It is very likely that the teens we encounter know someone with a drug or alcohol addiction, considering that there are 17 million alcoholics and several million drug abusers in the United States, and each one affects about four other people, according to the National Institutes of Health. Plus, 86 percent of U.S. high school students say that some classmates are drugging, drinking and smoking during the school day, reports The National Center on Addiction and Substance Abuse at Columbia University.
Opening up about sensitive subjects like substance abuse can be a challenge at any age, but for teenagers it may be extra difficult. It’s not cool to admit something is bothering them or to talk about something that makes them feel vulnerable. Mentioning a problem they’re having with an alcoholic or drug addict is a topic they might avoid at all costs. We who work with young people (I am a college professor and help to facilitate a teen support group) also can feel vulnerable when we have to communicate about sensitive or potentially volatile matters.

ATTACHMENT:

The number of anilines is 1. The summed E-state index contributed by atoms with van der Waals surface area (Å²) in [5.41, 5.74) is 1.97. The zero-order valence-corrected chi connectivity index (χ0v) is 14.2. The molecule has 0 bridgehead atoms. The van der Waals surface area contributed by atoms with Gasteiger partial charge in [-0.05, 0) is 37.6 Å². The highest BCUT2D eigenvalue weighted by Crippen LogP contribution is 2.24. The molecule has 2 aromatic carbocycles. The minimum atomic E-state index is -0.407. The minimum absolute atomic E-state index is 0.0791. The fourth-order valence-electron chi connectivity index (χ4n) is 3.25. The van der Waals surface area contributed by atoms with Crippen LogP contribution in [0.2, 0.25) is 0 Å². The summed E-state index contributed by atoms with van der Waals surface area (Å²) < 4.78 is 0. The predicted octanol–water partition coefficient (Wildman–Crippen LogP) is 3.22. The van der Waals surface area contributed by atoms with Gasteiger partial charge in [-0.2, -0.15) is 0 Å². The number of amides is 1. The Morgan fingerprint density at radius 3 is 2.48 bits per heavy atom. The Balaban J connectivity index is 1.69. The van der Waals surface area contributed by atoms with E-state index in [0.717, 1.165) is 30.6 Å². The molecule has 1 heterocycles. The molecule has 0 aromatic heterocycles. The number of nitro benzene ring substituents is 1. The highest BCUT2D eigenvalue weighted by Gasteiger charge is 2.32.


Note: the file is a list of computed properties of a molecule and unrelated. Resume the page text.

While we hope that we — and the teens we serve — will have the courage to engage in conversations about important matters like drug and alcohol abuse, we can also have inner conversations with ourselves to help us cope — and teach the young people we know how to do the same. I have a dear friend in Alcoholics Anonymous (AA), so I’ve made an effort to understand the 12-Step approach in AA, as well as Al-Anon Family Groups, for adults who have an alcoholic in their lives, and a teen support group called Alateen. As I learned about these support groups and the ideas that people help them cope, I came to realize that all of us who promote the growth and development of young people can use ideas from these recovery programs to maintain healthy perspective, and persevere in our communications.
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